An IEP is a written document developed for a child who is eligible for special education in a public school. It outlines the student's educational needs and the supports and services that will be provided so that the student can meet educational goals.

Developing the IEP
When a parent, guardian, teacher or other concerned person suspects that a child may have a disability, that person may contact the IEP team at the child's school to request a assistance. The IEP team includes:

  • Parent/guardian
  • General education teacher
  • Special education teacher
  • Social worker
  • Psychologist
  • Speech pathologist
  • Nurse/health-related service provider
  • School administrator
  • Outside agency personnel

The IEP team meets to review the request and information about the child. If the team suspects that the child has a disability and may need special education, assessments in all areas related to the suspected disability are recommended. These can usually be completed by staff at the school.

The IEP team then reviews written reports of the assessments, which include summaries of how any identified disabilities may affect the child's educational progress. The IEP team then completes the evaluation (within 60 days of receiving signed permission from the parent/guardian to assess the child or 90 days from the date of receipt of the written referral, whichever comes first). The parent is given a copy of the assessment reports, the evaluation report and the IEP team meeting summary.
The evaluation report will include a determination of whether the child is eligible for services — that is, whether:

  • A disability has been determined AND
  • Because of the disability, the child requires special education to be successful in the education setting

If the child has been determined to be eligible, an IEP is then developed.

What the IEP includes?
The IEP is written to meet the specific child’s educational needs. It outlines the supports and services that the IEP team agrees are required for the child, based on her or his disability and those unique needs, and includes the following components.

Present levels of educational performance 
Information about the child’s strengths and needs as determined by evaluations from teachers, parents and school staff. The evaluations can include observations, written or verbal comments and assessment results. It the child requires services besides those related to academic needs (e.g., language development, behavior, social skills), these concerns will also be outlined.

Each IEP must include measurable goals that can be reasonably accomplished in one year. Goals are written based on present levels of educational performance and focus on the child’s needs that result from the disability. They can be academic, social or behavioral, or can address other educational needs — but in all cases they should be written to support the child in the general curriculum.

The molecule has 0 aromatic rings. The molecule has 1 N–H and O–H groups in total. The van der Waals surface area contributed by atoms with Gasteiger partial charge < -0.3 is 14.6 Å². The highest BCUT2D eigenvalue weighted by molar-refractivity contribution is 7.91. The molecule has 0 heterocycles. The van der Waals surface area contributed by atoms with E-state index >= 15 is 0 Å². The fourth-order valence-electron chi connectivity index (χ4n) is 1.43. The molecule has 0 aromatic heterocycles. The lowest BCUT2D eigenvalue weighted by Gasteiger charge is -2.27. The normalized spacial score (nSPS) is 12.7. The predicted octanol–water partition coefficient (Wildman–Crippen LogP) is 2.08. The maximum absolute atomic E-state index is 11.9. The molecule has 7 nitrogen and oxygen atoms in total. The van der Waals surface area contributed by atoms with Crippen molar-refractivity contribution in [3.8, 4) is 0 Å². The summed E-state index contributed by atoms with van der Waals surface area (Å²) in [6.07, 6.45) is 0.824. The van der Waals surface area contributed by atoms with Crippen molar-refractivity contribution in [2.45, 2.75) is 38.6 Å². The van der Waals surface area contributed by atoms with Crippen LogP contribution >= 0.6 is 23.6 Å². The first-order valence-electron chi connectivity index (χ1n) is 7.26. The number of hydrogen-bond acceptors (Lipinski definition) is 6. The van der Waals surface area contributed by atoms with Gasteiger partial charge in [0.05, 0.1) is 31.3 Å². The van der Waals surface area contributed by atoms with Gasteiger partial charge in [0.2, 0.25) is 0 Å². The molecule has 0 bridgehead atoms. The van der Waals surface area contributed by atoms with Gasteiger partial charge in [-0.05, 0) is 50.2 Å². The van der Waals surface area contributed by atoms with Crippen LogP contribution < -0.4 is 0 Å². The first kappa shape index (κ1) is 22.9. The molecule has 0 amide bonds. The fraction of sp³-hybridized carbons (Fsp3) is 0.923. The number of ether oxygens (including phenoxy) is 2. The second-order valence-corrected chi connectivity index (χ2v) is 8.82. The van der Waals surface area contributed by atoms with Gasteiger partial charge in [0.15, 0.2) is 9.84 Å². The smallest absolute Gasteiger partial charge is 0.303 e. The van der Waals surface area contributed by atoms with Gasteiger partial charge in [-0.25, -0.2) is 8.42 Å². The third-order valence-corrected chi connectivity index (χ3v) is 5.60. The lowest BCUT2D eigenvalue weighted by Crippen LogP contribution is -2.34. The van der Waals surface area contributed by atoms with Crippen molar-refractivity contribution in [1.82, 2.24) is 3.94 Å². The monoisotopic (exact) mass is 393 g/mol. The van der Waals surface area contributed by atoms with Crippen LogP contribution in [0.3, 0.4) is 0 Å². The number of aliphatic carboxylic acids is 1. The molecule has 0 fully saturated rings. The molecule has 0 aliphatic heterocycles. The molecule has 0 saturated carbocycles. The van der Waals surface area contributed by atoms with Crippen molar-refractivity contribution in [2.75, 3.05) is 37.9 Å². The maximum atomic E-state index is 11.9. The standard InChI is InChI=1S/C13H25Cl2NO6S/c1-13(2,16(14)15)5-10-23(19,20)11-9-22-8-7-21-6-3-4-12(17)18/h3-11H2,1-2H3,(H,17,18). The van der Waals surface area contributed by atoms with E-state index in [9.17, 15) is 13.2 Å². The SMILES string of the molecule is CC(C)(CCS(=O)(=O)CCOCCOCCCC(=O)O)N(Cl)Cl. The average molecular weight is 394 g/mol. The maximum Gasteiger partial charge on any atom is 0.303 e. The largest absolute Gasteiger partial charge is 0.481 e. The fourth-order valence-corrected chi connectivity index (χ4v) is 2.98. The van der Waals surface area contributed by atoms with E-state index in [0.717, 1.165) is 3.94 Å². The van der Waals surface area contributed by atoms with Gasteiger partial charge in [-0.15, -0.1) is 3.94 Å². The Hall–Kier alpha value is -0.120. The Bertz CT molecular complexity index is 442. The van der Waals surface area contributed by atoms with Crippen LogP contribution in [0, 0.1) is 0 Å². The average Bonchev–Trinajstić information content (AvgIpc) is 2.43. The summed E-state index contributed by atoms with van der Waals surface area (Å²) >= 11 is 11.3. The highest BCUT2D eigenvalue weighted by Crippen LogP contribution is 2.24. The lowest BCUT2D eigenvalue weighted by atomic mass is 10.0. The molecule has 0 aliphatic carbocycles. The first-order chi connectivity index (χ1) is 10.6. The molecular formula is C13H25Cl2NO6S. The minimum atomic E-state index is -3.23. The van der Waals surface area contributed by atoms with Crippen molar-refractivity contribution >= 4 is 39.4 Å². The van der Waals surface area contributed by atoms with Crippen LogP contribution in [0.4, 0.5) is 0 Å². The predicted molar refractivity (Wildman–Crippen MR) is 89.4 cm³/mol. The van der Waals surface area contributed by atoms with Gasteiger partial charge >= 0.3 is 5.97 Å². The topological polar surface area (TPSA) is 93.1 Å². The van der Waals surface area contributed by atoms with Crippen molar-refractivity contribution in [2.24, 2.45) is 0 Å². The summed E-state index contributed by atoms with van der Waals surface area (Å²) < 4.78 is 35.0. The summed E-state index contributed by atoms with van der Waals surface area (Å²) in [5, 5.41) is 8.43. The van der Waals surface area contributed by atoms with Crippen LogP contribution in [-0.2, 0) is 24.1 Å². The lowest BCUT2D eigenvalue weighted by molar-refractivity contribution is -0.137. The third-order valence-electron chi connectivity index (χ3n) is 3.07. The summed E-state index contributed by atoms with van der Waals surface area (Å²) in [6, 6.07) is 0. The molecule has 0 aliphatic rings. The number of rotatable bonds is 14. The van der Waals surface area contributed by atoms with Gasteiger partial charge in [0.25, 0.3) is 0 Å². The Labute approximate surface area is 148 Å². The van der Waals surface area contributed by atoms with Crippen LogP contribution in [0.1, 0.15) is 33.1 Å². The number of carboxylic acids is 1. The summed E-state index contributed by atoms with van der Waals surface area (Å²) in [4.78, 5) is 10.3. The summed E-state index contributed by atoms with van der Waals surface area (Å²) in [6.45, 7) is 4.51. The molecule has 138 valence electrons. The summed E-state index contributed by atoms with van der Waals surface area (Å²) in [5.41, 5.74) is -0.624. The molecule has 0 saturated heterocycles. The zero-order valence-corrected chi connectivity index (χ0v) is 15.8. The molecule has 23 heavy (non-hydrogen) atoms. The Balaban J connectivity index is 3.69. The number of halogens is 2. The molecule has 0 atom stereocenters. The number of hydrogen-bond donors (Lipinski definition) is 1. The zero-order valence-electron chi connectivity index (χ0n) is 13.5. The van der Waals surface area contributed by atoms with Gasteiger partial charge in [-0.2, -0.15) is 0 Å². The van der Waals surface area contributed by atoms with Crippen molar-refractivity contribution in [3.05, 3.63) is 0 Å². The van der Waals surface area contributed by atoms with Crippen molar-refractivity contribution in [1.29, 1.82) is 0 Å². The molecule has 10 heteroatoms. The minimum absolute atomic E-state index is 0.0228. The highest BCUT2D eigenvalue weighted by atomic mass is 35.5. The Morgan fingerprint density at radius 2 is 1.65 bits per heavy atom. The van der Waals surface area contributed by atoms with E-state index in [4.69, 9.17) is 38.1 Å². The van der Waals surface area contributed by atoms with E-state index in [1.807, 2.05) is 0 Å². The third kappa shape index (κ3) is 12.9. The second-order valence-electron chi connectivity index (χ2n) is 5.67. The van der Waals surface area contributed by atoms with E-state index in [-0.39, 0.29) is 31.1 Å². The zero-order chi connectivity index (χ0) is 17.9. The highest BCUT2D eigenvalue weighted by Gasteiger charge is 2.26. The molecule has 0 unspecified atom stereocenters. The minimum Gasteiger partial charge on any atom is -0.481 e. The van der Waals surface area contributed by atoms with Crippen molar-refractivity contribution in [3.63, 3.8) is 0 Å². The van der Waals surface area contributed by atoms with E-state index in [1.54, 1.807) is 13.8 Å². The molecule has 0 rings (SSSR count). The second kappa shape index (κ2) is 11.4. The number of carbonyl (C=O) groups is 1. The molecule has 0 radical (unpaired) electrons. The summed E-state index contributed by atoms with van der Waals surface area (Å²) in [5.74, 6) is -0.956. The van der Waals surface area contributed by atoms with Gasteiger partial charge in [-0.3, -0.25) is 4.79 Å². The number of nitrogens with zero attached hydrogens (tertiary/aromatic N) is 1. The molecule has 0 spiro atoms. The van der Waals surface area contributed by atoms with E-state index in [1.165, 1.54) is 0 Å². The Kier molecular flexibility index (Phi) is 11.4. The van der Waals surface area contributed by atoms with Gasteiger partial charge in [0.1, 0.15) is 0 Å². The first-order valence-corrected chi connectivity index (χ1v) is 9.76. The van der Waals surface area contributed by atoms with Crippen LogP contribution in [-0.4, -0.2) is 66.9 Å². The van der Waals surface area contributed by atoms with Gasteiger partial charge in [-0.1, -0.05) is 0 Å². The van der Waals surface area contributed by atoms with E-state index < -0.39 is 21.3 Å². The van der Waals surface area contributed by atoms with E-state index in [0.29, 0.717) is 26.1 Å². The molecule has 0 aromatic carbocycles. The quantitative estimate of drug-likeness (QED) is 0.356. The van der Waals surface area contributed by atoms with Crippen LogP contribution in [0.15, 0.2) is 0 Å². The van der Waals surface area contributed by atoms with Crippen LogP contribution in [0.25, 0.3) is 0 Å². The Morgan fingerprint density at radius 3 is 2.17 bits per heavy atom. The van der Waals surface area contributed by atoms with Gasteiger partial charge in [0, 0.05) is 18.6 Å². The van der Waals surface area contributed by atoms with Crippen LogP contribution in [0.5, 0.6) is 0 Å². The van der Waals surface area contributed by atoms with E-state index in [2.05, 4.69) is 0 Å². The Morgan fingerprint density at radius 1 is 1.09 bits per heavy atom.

Special education and related services
This describes the set of services that will put the IEP into action, and how the services will be delivered. The general education classroom will be the preferred setting for delivery of services, but a range of options is available (including a self-contained classroom). Also included here will be:

  • Time in which your child will not participate with nondisabled children in the regular class and other school activities
  • When services will begin, where and how often they will be provided and how long they will last
  • Transition services (age 16 or the first IEP that will be in effect when the child turns 16)
  • Supports and strategies for behavior management, if behavior interferes with the child's or others' learning
  • Speech or language needs as related to the IEP
  • Necessary accommodations (testing, modified work, etc.)

Parental Involvement
Working as partners, parents and professionals strive to deliver excellent educational opportunities for all children at SEED. National studies affirm that the interest and involvement of parents in their children’s education are the most important predictors of success for a child.

As a parent of a child with a special need, you bring historical, medical, educational, and personal understanding of your child as a whole, unique, and valuable human being. Persons working with your child for a few hours a day or even over the course of a few years cannot know the youngster as you and the family do. That is why the Individuals with Disabilities Education Act (IDEA) stresses the role of parents in designing and monitoring their child’s educational journey. This role and responsibility combined with the student’s participation in school or training programs constitute the personal side or individual phase of the special education process. Special education ultimately is the means by which families and youngsters endeavor to achieve an independent and productive future.